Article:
April 2009
Volume 50, Issue 13
Free
ARVO Annual Meeting Abstract  |   April 2009
Precision of IOP Measurements Made With the Goldmann Applanation Tonometer, the Dynamic Contour Tonometer and the Ocular Response Analyzer and Agreement Between Devices
Author Affiliations & Notes
  • A. Kotecha
    NIHR BMRC for Ophthalmology, Moorfields Eye Hospital NHS Foundation Trust and UCL Institute of Ophthalmology, London, United Kingdom
    Optometry and Visual Science, City University, London, United Kingdom
  • E. White
    NIHR BMRC for Ophthalmology, Moorfields Eye Hospital NHS Foundation Trust and UCL Institute of Ophthalmology, London, United Kingdom
  • P. G. Schlottmann
    NIHR BMRC for Ophthalmology, Moorfields Eye Hospital NHS Foundation Trust and UCL Institute of Ophthalmology, London, United Kingdom
  • D. F. Garway-Heath
    NIHR BMRC for Ophthalmology, Moorfields Eye Hospital NHS Foundation Trust and UCL Institute of Ophthalmology, London, United Kingdom
    Optometry and Visual Science, City University, London, United Kingdom
  • Footnotes
    Commercial Relationships  A. Kotecha, None; E. White, None; P.G. Schlottmann, None; D.F. Garway-Heath, Reichert Inc., F; Ziemer Ophthalmics, F.
  • Footnotes
    Support  National Institute for Health and Research (UK) & Bietti Foundation
Investigative Ophthalmology & Visual Science April 2009, Vol.50, 5219. doi:
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      A. Kotecha, E. White, P. G. Schlottmann, D. F. Garway-Heath; Precision of IOP Measurements Made With the Goldmann Applanation Tonometer, the Dynamic Contour Tonometer and the Ocular Response Analyzer and Agreement Between Devices. Invest. Ophthalmol. Vis. Sci. 2009;50(13):5219.

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      © ARVO (1962-2015); The Authors (2016-present)

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Abstract

Methods: : Precision of GAT, DCT and ORA IOP measurements were assessed in 59 eyes of 59 subjects (from a planned total of 100) by 2 of 3 experienced observers. Three ‘good quality’ ORA measures were obtained in a fashion such that the observer was able to assess the raw ORA plot but remained masked to the IOP values. Two GAT and 3 DCT readings were made in a randomised order following the instillation of topical anaesthesia. GAT readings were obtained in a masked fashion, with one observer setting the dial to a random number and reading the final measurement. Only DCT readings of quality 2 or better were saved, and the first reading discarded as per the manufacturer’s instructions. The repeatability of IOP measures was calculated using 2.77 multiplied by the standard deviation of within subject differences in measurement. Device reproducibility and agreement was determined using Bland-Altman analysis.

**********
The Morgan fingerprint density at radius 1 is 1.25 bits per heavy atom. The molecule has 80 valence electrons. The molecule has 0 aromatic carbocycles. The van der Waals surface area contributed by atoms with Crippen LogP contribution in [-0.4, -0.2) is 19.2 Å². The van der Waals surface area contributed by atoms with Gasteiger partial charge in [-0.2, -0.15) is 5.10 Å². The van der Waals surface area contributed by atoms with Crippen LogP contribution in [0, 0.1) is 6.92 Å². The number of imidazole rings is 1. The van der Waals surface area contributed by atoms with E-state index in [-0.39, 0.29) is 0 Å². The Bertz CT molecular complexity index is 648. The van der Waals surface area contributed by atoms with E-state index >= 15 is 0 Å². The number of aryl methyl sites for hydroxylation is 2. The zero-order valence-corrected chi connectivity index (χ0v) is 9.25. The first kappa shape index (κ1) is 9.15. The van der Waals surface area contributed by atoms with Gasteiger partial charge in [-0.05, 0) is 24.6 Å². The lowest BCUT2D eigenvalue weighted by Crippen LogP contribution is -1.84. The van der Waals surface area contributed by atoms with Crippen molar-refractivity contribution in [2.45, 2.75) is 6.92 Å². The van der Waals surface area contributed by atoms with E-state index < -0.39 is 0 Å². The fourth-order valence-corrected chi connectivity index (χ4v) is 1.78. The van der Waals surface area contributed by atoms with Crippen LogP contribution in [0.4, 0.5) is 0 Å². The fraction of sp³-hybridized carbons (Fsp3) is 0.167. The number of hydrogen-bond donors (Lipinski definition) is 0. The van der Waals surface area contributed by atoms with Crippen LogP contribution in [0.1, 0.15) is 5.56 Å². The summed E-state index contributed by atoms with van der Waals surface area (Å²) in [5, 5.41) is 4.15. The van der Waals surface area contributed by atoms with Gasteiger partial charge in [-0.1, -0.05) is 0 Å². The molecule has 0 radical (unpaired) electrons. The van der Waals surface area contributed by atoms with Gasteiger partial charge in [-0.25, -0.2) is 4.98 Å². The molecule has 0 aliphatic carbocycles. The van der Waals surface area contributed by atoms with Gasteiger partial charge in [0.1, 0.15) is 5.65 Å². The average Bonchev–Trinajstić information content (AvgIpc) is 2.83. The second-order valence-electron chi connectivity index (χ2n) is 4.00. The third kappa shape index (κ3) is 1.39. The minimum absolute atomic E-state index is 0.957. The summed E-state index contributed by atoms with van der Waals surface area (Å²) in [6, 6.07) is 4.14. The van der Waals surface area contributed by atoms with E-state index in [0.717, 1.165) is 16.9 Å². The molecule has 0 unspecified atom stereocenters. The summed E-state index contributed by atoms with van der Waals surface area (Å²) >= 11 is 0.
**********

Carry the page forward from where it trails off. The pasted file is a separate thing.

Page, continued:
Results: : The repeatability of GAT, DCT and ORA IOPcc measures for observer 1 was 2.5mmHg, 1.7 mmHg and 4.5 mmHg and for observers 2 and 3 (combined) was 2.3 mmHg, 2.0 mmHg and 4.1 mmHg, respectively. The mean difference in IOP measurements between observer 1 and observers 2 and 3 was: GAT 0.0 mmHg [ 95 % limits of agreement (LoA) -4.9 to 4.8]; DCT IOP -0.1 mmHg [95% LoA -4.2 to +4.0]; ORA IOPcc -0.3mmHg [ 95%LoA -7.3 to +6.7]. The mean difference between GAT and DCT measures was -2.0mmHg [ 95% LoA -6.0 to +2.1], GAT and ORA IOPcc was -1.9mmHg [ 95%LoA -7.3 to +3.6] and ORA IOPcc and DCT was -0.1mmHg [ 95% LoA -4.9 to +4.7].

Conclusions: : The DCT gives a repeatable and reproducible measure of IOP and appears superior to GAT. The ORA IOPcc shows repeatability acceptable for a non-contact device, and shows slightly better agreement with the DCT than with GAT. IOP measures with both the DCT and ORA are higher than measures made with GAT.

Keywords: intraocular pressure • clinical (human) or epidemiologic studies: systems/equipment/techniques 
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